Special Report: Homicide Tracker

BAKERSFIELD, Calif. - Day after day, murder is in the news. We just can't get away from it. We wanted to provide context to the daily reporting. So we created our 17 Homicide Tracker, an online database that follows cases from investigation to resolution.

As of right now, 82 people are dead -- victims of homicide in 2017. That's one homicide about every 90 hours. These statistics have names -- they have mothers, fathers, sisters, brothers. Some left behind children. Some victims were children. Our Homicide Tracker is more than a memorial for these people -- it's a place to keep cold cases alive.
    
There are still no arrests in the killing of a 5-year-old boy earlier this year. Kason Guyton and his 7-year-old brother BJ were riding in the car with their mother and her boyfriend on their way home from a movie February 23 when a suspected gang member pulled up in a dark sedan and opened fire. 

Police Chief Lyle Martin said, "These types of acts of violence and cowardice will not be tolerated."

Martin vowed to hunt down the shooter. In the weeks following Kason's death, extra officers combed the streets. More than eight months later, still no arrest. 

Of the 82 homicides so far this -- law enforcement confirms gang ties in only seven, but they admit that number is most likely significantly understated. In many cases, details go unreported. The Homicide Tracker aims to provide some insight into these cases. 
     
The information compiled in the past two years reveals statistical trends. Homicide hits every age group, every income sector throughout the county, but concentrated on young men. It happens most frequently in the poorer parts of town.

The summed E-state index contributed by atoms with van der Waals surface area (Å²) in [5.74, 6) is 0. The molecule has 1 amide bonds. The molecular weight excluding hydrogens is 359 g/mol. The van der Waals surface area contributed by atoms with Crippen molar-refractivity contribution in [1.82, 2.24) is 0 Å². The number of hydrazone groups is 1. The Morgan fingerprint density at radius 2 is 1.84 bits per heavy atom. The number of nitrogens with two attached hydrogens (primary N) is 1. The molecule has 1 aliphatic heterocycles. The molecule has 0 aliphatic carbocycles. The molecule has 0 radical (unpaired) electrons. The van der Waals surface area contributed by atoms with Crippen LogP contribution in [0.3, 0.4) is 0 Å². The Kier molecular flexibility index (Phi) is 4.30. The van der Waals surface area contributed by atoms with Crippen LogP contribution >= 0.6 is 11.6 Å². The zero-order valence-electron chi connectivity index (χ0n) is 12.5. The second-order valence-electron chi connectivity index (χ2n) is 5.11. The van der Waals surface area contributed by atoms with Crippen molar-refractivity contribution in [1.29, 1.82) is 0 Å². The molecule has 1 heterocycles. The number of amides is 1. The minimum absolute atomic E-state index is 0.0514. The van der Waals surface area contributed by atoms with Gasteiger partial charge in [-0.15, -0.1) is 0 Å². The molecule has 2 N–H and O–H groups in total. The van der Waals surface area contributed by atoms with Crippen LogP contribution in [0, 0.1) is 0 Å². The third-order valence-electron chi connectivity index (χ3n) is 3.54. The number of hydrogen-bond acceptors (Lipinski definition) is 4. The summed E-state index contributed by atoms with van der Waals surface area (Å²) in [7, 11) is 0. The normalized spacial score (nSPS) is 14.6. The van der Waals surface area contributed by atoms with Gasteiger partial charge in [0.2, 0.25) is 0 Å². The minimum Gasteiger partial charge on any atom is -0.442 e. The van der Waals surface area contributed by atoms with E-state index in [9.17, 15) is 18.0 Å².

17 News has found - the deadliest areas of Kern County are the 93307 and 93305 zip codes. So far this year, 27 homicides have happened in these areas. Both zip codes are east of Highway 99. More than 45-percent of people there live in poverty. If there's a homicide in Bakersfield - it's likely to happen in these areas. 

According to the California Department of Justice, Kern County had the second highest homicide rate in the state last year, outnumbered only by Monterey County.

Our study also produced some less-expected statistics: the most common occurrence of killings by demographic -- shootings of young Hispanic men. But Black men are three and a half times more likely as Latino to be killed in Kern County. 

The Homicide Tracker also brought to light a string of killings with striking similarities. Three men who appeared to be homeless were killed this year with no apparent motive. All shot to death within a few miles of each other in east Bakersfield. 

One of those men, Larry Olivas, was picking cans out of trash bins when he was shot 11 times at close range. Before he died, he managed to tell a passerby his killer was a stranger.

His daughter, Lorraine Olivas, said she found out about the other deaths because the Homicide Tracker. Lorraine Olivas said, "I think that their cases get put on the back burner and I wouldn't have known any details or information. I wouldn't have known."
  
Police, deputies and investigators are on scene of a homicide minutes after calls come in, but, the majority of homicide investigations remain open. So far this year, 50 cases, more than 60-percent, are unsolved. Even when a suspect is named -- detectives know who they're searching for -- sometimes that person can not be found, justice can not be served. This year, the Homicide Tracker points out there are a dozen cases with a person of interest, a potential killer on the run - 12 families hanging in the balance. 

When a person is killed by another, justice can move slowly. We hope our homicide tracker can keep those cases alive --so family and loved ones can one day find a resolution.

If you have a story you'd like to share, send us an email HomicideTracker@KGET.com.


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